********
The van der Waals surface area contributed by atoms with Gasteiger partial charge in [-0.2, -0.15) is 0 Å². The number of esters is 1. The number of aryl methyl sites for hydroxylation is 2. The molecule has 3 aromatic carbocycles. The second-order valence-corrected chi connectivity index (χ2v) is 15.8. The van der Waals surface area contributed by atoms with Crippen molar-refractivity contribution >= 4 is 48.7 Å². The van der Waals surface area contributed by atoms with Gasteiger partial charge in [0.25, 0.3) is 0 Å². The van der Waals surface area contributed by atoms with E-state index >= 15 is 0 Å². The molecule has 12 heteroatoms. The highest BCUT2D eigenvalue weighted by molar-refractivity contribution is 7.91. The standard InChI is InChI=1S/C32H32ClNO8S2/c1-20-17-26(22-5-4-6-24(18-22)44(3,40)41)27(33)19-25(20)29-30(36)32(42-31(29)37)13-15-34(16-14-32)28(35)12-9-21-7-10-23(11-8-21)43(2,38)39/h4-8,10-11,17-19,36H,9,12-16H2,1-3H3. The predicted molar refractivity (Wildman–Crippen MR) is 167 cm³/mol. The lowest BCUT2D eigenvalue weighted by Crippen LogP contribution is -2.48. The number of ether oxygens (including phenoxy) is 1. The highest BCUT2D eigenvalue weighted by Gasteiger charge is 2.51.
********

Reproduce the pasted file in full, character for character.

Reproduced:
The van der Waals surface area contributed by atoms with Gasteiger partial charge in [-0.2, -0.15) is 0 Å². The number of esters is 1. The number of aryl methyl sites for hydroxylation is 2. The molecule has 3 aromatic carbocycles. The second-order valence-corrected chi connectivity index (χ2v) is 15.8. The van der Waals surface area contributed by atoms with Crippen molar-refractivity contribution >= 4 is 48.7 Å². The van der Waals surface area contributed by atoms with Gasteiger partial charge in [0.25, 0.3) is 0 Å². The van der Waals surface area contributed by atoms with E-state index >= 15 is 0 Å². The molecule has 12 heteroatoms. The highest BCUT2D eigenvalue weighted by molar-refractivity contribution is 7.91. The standard InChI is InChI=1S/C32H32ClNO8S2/c1-20-17-26(22-5-4-6-24(18-22)44(3,40)41)27(33)19-25(20)29-30(36)32(42-31(29)37)13-15-34(16-14-32)28(35)12-9-21-7-10-23(11-8-21)43(2,38)39/h4-8,10-11,17-19,36H,9,12-16H2,1-3H3. The predicted molar refractivity (Wildman–Crippen MR) is 167 cm³/mol. The lowest BCUT2D eigenvalue weighted by Crippen LogP contribution is -2.48. The number of ether oxygens (including phenoxy) is 1. The highest BCUT2D eigenvalue weighted by Gasteiger charge is 2.51.